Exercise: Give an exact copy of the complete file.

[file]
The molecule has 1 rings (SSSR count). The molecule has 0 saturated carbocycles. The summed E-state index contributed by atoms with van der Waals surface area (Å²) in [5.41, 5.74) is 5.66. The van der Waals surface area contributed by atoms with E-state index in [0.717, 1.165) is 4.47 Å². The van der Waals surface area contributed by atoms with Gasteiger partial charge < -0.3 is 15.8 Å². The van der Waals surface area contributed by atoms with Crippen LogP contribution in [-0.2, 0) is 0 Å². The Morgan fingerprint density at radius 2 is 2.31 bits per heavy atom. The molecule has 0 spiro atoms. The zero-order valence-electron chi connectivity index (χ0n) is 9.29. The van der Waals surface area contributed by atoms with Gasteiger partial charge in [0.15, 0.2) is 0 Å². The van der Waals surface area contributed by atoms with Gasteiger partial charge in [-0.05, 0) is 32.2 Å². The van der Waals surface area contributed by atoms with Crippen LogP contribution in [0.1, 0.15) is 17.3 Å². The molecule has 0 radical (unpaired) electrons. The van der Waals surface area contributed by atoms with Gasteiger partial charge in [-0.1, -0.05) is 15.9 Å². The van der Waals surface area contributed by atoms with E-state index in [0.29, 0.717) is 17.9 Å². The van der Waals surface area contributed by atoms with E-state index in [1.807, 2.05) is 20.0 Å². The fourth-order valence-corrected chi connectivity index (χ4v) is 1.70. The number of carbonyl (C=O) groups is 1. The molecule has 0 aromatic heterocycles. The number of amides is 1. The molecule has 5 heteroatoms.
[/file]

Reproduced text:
The molecule has 1 rings (SSSR count). The molecule has 0 saturated carbocycles. The summed E-state index contributed by atoms with van der Waals surface area (Å²) in [5.41, 5.74) is 5.66. The van der Waals surface area contributed by atoms with E-state index in [0.717, 1.165) is 4.47 Å². The van der Waals surface area contributed by atoms with Gasteiger partial charge < -0.3 is 15.8 Å². The van der Waals surface area contributed by atoms with Crippen LogP contribution in [-0.2, 0) is 0 Å². The Morgan fingerprint density at radius 2 is 2.31 bits per heavy atom. The molecule has 0 spiro atoms. The zero-order valence-electron chi connectivity index (χ0n) is 9.29. The van der Waals surface area contributed by atoms with Gasteiger partial charge in [0.15, 0.2) is 0 Å². The van der Waals surface area contributed by atoms with Gasteiger partial charge in [-0.05, 0) is 32.2 Å². The van der Waals surface area contributed by atoms with Crippen LogP contribution in [0.1, 0.15) is 17.3 Å². The molecule has 0 radical (unpaired) electrons. The van der Waals surface area contributed by atoms with Gasteiger partial charge in [-0.1, -0.05) is 15.9 Å². The van der Waals surface area contributed by atoms with E-state index in [0.29, 0.717) is 17.9 Å². The van der Waals surface area contributed by atoms with E-state index in [1.807, 2.05) is 20.0 Å². The fourth-order valence-corrected chi connectivity index (χ4v) is 1.70. The number of carbonyl (C=O) groups is 1. The molecule has 0 aromatic heterocycles. The number of amides is 1. The molecule has 5 heteroatoms.